The Nightmare Before Christmas was released in October of 1993. From the moment I first saw the trailers for this clay-animated movie, I wanted to see it. I loved the notion that someone could be dark and twisted enough to make a movie that served as both a great pick for Halloween and a great pick for Christmas. And that song in the trailer (What’s this? What’s this? There’s color everywhere. What’s this? There’s white things in the air. What’s this?) had been stuck in my head from pretty much the first moment I heard it. There was a snafu, though, in my plans to see this movie. Two of them, in fact. I knew no one in my circle of friends who had any interest whatsoever in spending an evening watching a cartoon and I had no driver’s license, so I could not drive myself.

Yes, it’s true. I was a Senior in high school and I had no driver’s license. My step-father had made this tyrannical and humiliating decision because he did not want his insurance to go up just because I had my license. Especially since he had no intentions of ever letting me drive any of his cars. If I wanted to go places or do things with my friends, I had to rely on them to drive me, to pick me up, to take me home. And since we lived six miles out of town in the country, the chances of people agreeing to that were fairly slim. It happened, but it was rare.

For this reason, among others, I was pretty depressed and lonely through most of my Senior year of high school. Yes, I had friends. Lots of them, in fact. But my license-free, no-car existence excluded me from most of the social gatherings. In addition, there was an ex-girlfriend involved here, a girl who had become friends with my friends and always seemed to be hanging around. Sometimes, admittedly, the decision to stay home on Friday night and catch up on movies I had missed was a conscious choice to avoid any further heartbreak. High school romance is the pits and I can’t blame that on my stepfather.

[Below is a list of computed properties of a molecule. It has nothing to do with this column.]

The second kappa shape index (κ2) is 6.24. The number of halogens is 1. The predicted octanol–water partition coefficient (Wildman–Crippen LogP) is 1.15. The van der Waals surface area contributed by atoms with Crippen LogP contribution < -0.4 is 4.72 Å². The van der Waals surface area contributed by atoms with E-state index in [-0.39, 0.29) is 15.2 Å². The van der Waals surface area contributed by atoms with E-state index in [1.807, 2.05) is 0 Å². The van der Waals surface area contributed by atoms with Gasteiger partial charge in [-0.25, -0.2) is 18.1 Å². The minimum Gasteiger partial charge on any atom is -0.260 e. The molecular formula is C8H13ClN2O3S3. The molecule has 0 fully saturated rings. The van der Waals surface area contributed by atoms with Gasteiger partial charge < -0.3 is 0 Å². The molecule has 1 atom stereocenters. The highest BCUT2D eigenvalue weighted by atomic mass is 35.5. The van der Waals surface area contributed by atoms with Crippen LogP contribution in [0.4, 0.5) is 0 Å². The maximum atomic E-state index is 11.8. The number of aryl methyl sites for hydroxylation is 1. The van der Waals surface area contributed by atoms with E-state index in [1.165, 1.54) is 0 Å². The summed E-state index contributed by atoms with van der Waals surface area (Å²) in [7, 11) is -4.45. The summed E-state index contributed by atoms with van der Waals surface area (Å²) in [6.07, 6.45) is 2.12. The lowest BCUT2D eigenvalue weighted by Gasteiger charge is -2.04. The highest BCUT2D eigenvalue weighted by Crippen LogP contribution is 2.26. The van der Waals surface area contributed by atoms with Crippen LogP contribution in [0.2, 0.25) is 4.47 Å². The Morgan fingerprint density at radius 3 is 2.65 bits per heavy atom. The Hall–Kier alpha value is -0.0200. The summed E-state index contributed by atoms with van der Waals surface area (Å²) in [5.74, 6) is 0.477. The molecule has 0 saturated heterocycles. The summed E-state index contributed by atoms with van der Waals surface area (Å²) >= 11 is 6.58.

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So. . . okay. Gibson City. 1993. I was a Senior. My younger brother was a Freshman. He had a girlfriend. Her name is, at the moment, escaping me (but I will never forget that she had a pick-up truck that we referred to as “the screwdriver truck” because you had to, you know, jam a screwdriver into the ignition to start it). They were going to see this movie at the Wings Cinema in Rantoul. Naturally, I did not want to be so lame as to tag along and (oh, the shame!) BE A THIRD WHEEL to (someone please kill me!) MY YOUNGER BROTHER, but I was desperate to see this movie. We do what we have to do.

Let me pause for a moment and explain that my younger brother has always somewhat accused me of being an elitist snob when it comes to movies. “Overly critical” are the words he often used. And to a certain extent, he was right. I was young and a good writer. I was hyper aware of the latter fact, and definitely pretentious about it. I had designs on working in the film industry and was almost 100% completely incapable of watching a movie for fun, for sheer entertainment value. To that I will just say that, now that those dreams of being a famous screenwriter never came to fruition, I have watched the entire Mission: Impossible catalog at least six times and stop pretty much everything I am doing when I realize that Tremors is on television. I’ve gotten better, that’s all I’m saying.